> > Baseline Requirements at the effective date. We want to ensure that
> > CAs are aware of the upcoming changes and working with their customers
> > to ensure that the CA is capable of passing a Baseline Requirements
> > audit.
> > In addition, we anticipate applying these restrictions to so called
> > 'legacy' certificates at a to-be-determined later date, as part of the
> > natural sunsetting of weaker key sizes and algorithms. A hard cut date
> > for such certificates has not yet been determined.
> > Note that these programmatic checks will also cover the DSA and ECDSA
> > minimum size requirements, as also specified in Appendix A, but our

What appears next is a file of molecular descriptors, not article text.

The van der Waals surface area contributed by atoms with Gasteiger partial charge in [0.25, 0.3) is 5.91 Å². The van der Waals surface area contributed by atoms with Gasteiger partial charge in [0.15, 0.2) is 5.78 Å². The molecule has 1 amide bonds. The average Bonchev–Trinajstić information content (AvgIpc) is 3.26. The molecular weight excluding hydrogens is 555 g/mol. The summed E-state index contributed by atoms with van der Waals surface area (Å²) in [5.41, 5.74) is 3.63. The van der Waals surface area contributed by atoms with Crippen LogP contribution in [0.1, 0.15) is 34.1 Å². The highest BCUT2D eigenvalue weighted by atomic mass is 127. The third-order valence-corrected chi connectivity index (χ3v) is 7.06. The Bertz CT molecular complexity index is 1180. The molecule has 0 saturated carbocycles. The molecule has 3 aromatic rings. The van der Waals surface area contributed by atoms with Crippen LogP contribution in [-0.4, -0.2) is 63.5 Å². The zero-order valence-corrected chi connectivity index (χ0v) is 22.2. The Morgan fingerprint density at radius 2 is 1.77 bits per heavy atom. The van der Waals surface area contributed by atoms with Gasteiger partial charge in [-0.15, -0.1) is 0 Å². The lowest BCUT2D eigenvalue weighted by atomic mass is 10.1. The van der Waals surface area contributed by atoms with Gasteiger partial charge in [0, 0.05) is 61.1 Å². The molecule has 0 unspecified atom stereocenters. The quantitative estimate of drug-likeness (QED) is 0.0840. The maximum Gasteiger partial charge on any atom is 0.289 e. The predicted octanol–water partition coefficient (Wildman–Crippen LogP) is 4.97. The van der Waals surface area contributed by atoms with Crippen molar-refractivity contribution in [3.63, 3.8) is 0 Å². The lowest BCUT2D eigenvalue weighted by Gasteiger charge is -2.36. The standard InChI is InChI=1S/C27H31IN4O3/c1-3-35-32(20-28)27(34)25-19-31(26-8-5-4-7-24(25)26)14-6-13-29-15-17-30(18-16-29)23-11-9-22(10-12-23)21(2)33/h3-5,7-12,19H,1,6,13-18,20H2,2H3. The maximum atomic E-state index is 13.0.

> > data suggests this should cause no disruptions.
> > * Improving the Security of EV Certificates
> > All values in  are TBD.
> > In order to improve the security of Extended Validation (EV)
> > certificates, Google Chrome intends to require Certificate
> > Transparency (CT) for all EV certificates issued after [date TBD].
> > Once we have gained experience with EV certificates we will publish a
> > plan to bring CT to all certificates.
> > We are soliciting feedback on the following plan.
> > - Google is already running a pilot CT log.
> > - By Dec 2013 Google will deploy three geographically diverse
> > production CT logs which will accept all certificates issued by CAs
> > accepted by any major browser (which are [Chrome, Internet Explorer
> > versions [?], Safari, Firefox and Opera]).
> > - Google invites other organisations to deploy CT logs in order to
> > improve robustness.
> > - On [date TBD] Chrome will begin providing CT status information
> > through the UI.
> > - By [date TBD] all EV certificates with validity periods beyond [date
> > TBD] should be logged in at least [one] qualifying log (see below).
> > - On [date TBD] Chrome will create a whitelist of valid EV